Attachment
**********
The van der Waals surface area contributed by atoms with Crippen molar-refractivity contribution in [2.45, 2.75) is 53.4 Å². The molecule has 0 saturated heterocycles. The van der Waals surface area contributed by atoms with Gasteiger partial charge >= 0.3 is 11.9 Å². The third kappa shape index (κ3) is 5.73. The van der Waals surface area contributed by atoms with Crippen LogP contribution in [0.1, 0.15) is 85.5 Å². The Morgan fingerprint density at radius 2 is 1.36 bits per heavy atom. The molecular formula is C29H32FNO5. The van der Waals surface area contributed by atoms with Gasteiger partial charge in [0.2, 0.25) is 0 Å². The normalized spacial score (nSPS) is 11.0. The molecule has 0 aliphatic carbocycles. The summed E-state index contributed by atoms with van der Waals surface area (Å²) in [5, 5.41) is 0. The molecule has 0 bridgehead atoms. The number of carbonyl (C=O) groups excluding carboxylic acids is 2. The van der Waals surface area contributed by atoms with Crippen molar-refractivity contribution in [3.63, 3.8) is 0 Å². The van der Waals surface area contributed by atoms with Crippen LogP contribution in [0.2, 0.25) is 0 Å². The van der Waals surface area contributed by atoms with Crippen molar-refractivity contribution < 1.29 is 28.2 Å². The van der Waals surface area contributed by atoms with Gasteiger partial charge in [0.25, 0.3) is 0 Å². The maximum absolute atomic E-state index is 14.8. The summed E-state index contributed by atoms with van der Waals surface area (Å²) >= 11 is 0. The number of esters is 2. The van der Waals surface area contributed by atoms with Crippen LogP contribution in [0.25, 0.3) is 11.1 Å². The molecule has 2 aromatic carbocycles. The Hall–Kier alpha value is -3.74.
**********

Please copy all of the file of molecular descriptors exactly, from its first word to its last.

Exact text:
The van der Waals surface area contributed by atoms with Crippen molar-refractivity contribution in [2.45, 2.75) is 53.4 Å². The molecule has 0 saturated heterocycles. The van der Waals surface area contributed by atoms with Gasteiger partial charge >= 0.3 is 11.9 Å². The third kappa shape index (κ3) is 5.73. The van der Waals surface area contributed by atoms with Crippen LogP contribution in [0.1, 0.15) is 85.5 Å². The Morgan fingerprint density at radius 2 is 1.36 bits per heavy atom. The molecular formula is C29H32FNO5. The van der Waals surface area contributed by atoms with Gasteiger partial charge in [0.2, 0.25) is 0 Å². The normalized spacial score (nSPS) is 11.0. The molecule has 0 aliphatic carbocycles. The summed E-state index contributed by atoms with van der Waals surface area (Å²) in [5, 5.41) is 0. The molecule has 0 bridgehead atoms. The number of carbonyl (C=O) groups excluding carboxylic acids is 2. The van der Waals surface area contributed by atoms with Crippen molar-refractivity contribution in [3.63, 3.8) is 0 Å². The van der Waals surface area contributed by atoms with Crippen LogP contribution in [0.2, 0.25) is 0 Å². The van der Waals surface area contributed by atoms with Crippen molar-refractivity contribution < 1.29 is 28.2 Å². The van der Waals surface area contributed by atoms with Gasteiger partial charge in [0.25, 0.3) is 0 Å². The maximum absolute atomic E-state index is 14.8. The summed E-state index contributed by atoms with van der Waals surface area (Å²) >= 11 is 0. The number of esters is 2. The van der Waals surface area contributed by atoms with Crippen LogP contribution in [0.25, 0.3) is 11.1 Å². The molecule has 2 aromatic carbocycles. The Hall–Kier alpha value is -3.74.